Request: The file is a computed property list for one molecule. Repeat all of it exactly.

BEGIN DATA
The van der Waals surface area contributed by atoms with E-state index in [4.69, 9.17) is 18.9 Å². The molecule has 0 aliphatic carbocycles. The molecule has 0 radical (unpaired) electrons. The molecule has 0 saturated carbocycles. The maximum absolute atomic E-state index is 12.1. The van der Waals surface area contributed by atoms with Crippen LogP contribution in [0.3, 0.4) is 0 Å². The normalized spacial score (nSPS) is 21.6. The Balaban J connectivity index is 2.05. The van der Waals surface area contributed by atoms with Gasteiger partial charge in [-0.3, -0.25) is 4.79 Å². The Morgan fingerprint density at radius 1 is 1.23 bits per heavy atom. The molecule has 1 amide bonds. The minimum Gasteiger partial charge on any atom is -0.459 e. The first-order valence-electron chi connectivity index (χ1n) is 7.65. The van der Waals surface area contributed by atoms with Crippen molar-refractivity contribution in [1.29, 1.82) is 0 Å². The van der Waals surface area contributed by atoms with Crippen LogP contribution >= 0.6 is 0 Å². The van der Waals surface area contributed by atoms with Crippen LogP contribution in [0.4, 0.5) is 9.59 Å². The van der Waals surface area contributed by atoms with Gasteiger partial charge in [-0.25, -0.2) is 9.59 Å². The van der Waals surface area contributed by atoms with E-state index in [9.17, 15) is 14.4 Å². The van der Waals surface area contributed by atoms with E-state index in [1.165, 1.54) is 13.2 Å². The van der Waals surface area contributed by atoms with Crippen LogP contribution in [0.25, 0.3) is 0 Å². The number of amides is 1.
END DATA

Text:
The van der Waals surface area contributed by atoms with E-state index in [4.69, 9.17) is 18.9 Å². The molecule has 0 aliphatic carbocycles. The molecule has 0 radical (unpaired) electrons. The molecule has 0 saturated carbocycles. The maximum absolute atomic E-state index is 12.1. The van der Waals surface area contributed by atoms with Crippen LogP contribution in [0.3, 0.4) is 0 Å². The normalized spacial score (nSPS) is 21.6. The Balaban J connectivity index is 2.05. The van der Waals surface area contributed by atoms with Gasteiger partial charge in [-0.3, -0.25) is 4.79 Å². The Morgan fingerprint density at radius 1 is 1.23 bits per heavy atom. The molecule has 1 amide bonds. The minimum Gasteiger partial charge on any atom is -0.459 e. The first-order valence-electron chi connectivity index (χ1n) is 7.65. The van der Waals surface area contributed by atoms with Crippen molar-refractivity contribution in [1.29, 1.82) is 0 Å². The van der Waals surface area contributed by atoms with Crippen LogP contribution >= 0.6 is 0 Å². The van der Waals surface area contributed by atoms with Crippen LogP contribution in [0.4, 0.5) is 9.59 Å². The van der Waals surface area contributed by atoms with Gasteiger partial charge in [-0.25, -0.2) is 9.59 Å². The van der Waals surface area contributed by atoms with E-state index in [9.17, 15) is 14.4 Å². The van der Waals surface area contributed by atoms with E-state index in [1.165, 1.54) is 13.2 Å². The van der Waals surface area contributed by atoms with Crippen LogP contribution in [0.25, 0.3) is 0 Å². The number of amides is 1.